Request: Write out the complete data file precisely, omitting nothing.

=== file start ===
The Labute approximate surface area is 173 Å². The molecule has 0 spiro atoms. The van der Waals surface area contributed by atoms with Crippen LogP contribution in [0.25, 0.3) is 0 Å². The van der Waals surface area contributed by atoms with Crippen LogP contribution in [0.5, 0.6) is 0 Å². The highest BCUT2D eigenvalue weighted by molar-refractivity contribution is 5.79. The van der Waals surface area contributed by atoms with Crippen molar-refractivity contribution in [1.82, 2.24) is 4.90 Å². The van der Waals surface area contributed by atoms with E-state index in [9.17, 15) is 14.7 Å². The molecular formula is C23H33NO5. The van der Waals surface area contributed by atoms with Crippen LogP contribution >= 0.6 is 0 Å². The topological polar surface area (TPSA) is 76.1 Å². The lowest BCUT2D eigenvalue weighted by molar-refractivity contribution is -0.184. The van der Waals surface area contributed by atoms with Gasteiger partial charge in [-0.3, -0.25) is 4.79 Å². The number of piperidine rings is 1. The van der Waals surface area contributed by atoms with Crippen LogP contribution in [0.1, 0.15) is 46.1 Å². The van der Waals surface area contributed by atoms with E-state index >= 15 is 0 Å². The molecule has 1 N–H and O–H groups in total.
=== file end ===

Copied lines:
The Labute approximate surface area is 173 Å². The molecule has 0 spiro atoms. The van der Waals surface area contributed by atoms with Crippen LogP contribution in [0.25, 0.3) is 0 Å². The van der Waals surface area contributed by atoms with Crippen LogP contribution in [0.5, 0.6) is 0 Å². The highest BCUT2D eigenvalue weighted by molar-refractivity contribution is 5.79. The van der Waals surface area contributed by atoms with Crippen molar-refractivity contribution in [1.82, 2.24) is 4.90 Å². The van der Waals surface area contributed by atoms with E-state index in [9.17, 15) is 14.7 Å². The molecular formula is C23H33NO5. The van der Waals surface area contributed by atoms with Crippen LogP contribution >= 0.6 is 0 Å². The topological polar surface area (TPSA) is 76.1 Å². The lowest BCUT2D eigenvalue weighted by molar-refractivity contribution is -0.184. The van der Waals surface area contributed by atoms with Gasteiger partial charge in [-0.3, -0.25) is 4.79 Å². The number of piperidine rings is 1. The van der Waals surface area contributed by atoms with Crippen LogP contribution in [0.1, 0.15) is 46.1 Å². The van der Waals surface area contributed by atoms with E-state index >= 15 is 0 Å². The molecule has 1 N–H and O–H groups in total.